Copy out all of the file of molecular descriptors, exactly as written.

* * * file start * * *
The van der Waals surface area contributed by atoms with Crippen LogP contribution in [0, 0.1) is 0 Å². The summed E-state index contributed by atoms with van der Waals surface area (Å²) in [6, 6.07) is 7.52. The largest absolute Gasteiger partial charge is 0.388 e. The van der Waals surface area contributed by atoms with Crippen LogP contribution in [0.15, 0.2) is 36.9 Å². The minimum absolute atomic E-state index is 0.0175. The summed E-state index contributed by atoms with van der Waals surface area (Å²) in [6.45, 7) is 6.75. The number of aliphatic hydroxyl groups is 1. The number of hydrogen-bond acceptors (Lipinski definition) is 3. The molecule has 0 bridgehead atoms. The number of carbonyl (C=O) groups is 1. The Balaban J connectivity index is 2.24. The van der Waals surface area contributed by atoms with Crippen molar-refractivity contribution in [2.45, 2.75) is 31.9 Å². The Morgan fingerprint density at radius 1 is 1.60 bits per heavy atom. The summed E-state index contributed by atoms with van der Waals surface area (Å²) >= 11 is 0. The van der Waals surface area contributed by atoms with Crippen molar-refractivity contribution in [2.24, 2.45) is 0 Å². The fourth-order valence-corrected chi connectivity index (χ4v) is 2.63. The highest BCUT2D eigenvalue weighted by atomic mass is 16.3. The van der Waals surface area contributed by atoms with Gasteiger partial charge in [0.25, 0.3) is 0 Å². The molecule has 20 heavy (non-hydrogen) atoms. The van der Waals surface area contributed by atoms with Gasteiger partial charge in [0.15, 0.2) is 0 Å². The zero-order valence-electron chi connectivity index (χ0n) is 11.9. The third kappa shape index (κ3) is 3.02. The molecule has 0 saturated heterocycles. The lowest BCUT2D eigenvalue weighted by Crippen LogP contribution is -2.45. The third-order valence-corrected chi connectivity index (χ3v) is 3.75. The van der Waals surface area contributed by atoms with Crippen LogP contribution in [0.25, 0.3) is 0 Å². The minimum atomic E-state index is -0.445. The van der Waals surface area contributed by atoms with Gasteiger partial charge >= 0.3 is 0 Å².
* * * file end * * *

The van der Waals surface area contributed by atoms with Crippen LogP contribution in [0, 0.1) is 0 Å². The summed E-state index contributed by atoms with van der Waals surface area (Å²) in [6, 6.07) is 7.52. The largest absolute Gasteiger partial charge is 0.388 e. The van der Waals surface area contributed by atoms with Crippen LogP contribution in [0.15, 0.2) is 36.9 Å². The minimum absolute atomic E-state index is 0.0175. The summed E-state index contributed by atoms with van der Waals surface area (Å²) in [6.45, 7) is 6.75. The number of aliphatic hydroxyl groups is 1. The number of hydrogen-bond acceptors (Lipinski definition) is 3. The molecule has 0 bridgehead atoms. The number of carbonyl (C=O) groups is 1. The Balaban J connectivity index is 2.24. The van der Waals surface area contributed by atoms with Crippen molar-refractivity contribution in [2.45, 2.75) is 31.9 Å². The Morgan fingerprint density at radius 1 is 1.60 bits per heavy atom. The summed E-state index contributed by atoms with van der Waals surface area (Å²) >= 11 is 0. The van der Waals surface area contributed by atoms with Crippen molar-refractivity contribution in [2.24, 2.45) is 0 Å². The fourth-order valence-corrected chi connectivity index (χ4v) is 2.63. The highest BCUT2D eigenvalue weighted by atomic mass is 16.3. The van der Waals surface area contributed by atoms with Gasteiger partial charge in [0.25, 0.3) is 0 Å². The molecule has 20 heavy (non-hydrogen) atoms. The van der Waals surface area contributed by atoms with Gasteiger partial charge in [0.15, 0.2) is 0 Å². The zero-order valence-electron chi connectivity index (χ0n) is 11.9. The third kappa shape index (κ3) is 3.02. The molecule has 0 saturated heterocycles. The lowest BCUT2D eigenvalue weighted by Crippen LogP contribution is -2.45. The third-order valence-corrected chi connectivity index (χ3v) is 3.75. The van der Waals surface area contributed by atoms with Crippen LogP contribution in [0.25, 0.3) is 0 Å². The minimum atomic E-state index is -0.445. The van der Waals surface area contributed by atoms with Gasteiger partial charge >= 0.3 is 0 Å².